A subordinate lien is any secondary lien that is placed on a person’s property.
This can include mortgaged property like a home or a fully owned property, like a vehicle.
In basic terms, a subordinate lien is any lien that has less of a payment priority than liens that have already been placed. It would be like having a first and second mortgage.
Mechanics, contractors, and other professionals are able to place subordinate liens when they can prove services were rendered without payment.
Almost All Liens Are a Subordinate Lien
Except for most tax liens and the first mortgage, every lien that is placed on a home or other property are considered to be a subordinate lien.
This means that they will be paid only when the primary liens in front of them are paid first. Let’s say there’s a $125,000 primary first mortgage, a $1,200 tax lien, and a $45,000 second mortgage on a property. The owner sells the property for $137,000. This means the tax lien, which has senior status in most jurisdictions, will be paid first. Then the primary first mortgage would be paid, totaling $126,200 in payments. This would leave $10,800 to be paid to the second mortgage, leaving the remainder of the lien outstanding.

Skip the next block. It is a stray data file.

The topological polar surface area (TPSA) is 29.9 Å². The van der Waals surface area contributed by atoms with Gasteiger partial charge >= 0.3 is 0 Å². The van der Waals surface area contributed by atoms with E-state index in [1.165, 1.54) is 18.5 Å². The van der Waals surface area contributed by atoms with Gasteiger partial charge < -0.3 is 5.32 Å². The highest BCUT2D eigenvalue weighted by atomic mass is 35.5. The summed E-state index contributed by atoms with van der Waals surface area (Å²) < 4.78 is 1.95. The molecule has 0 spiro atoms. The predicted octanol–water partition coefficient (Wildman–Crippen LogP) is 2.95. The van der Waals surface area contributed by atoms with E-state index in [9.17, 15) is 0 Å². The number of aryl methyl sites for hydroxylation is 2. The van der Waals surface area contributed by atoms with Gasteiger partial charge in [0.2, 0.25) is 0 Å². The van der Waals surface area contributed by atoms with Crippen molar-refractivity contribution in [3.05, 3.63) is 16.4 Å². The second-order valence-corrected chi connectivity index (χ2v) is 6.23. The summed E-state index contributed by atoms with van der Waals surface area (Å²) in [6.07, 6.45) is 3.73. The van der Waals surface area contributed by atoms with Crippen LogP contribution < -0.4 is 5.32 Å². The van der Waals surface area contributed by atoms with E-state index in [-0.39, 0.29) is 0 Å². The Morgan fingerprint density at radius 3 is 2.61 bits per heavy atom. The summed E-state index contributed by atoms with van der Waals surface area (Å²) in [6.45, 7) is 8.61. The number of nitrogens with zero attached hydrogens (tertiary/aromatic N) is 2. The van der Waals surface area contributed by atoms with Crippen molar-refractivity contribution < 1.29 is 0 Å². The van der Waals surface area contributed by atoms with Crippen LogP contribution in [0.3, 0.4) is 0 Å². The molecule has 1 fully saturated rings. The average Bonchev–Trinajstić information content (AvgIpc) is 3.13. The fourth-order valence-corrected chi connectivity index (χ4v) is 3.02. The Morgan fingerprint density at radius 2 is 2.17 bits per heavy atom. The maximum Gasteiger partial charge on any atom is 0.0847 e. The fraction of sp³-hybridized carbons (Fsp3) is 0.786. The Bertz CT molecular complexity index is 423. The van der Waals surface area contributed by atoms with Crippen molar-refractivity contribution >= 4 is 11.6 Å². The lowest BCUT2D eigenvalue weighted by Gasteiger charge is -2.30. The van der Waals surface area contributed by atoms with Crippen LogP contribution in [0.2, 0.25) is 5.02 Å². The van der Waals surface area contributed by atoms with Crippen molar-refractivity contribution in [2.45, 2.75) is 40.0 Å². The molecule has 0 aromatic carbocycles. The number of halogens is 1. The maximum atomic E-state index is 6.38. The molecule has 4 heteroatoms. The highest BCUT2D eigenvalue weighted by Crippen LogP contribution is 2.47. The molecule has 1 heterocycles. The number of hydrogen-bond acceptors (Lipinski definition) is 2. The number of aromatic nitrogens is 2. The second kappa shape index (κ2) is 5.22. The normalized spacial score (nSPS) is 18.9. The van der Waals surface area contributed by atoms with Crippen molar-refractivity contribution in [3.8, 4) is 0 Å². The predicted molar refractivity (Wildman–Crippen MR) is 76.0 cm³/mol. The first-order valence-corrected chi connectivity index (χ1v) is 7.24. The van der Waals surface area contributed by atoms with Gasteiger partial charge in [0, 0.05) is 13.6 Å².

Liens Don’t Always Go With the Debt Originator
Liens must be disclosed during the purchasing process, but the liens don’t necessarily have to be resolved by the original debtor.
It is possible to sell a home with a tax lien, for example, and the new property owner would then assume responsibility for the tax that is due.
Most transactions require that all liens be cleared before closing, but that isn’t a legal requirement.
Other debts can also create a subordinate lien.
Home improvements that remain unpaid, a mechanic’s bill for repairs that is not paid, or even materials for the home that are provided can all be a subordinate lien.
A contractor does not have to provide labor for services to be rendered.
Anyone who holds a property lien has the ability to foreclose upon that property.
This includes subordinate liens.
This is why taking care of them as soon as possible is a best practice.
Losing a home because of a $1,000 contractor subordinate lien could be financially devastating.
That’s why knowing what is allowed and what is not allowed is so important.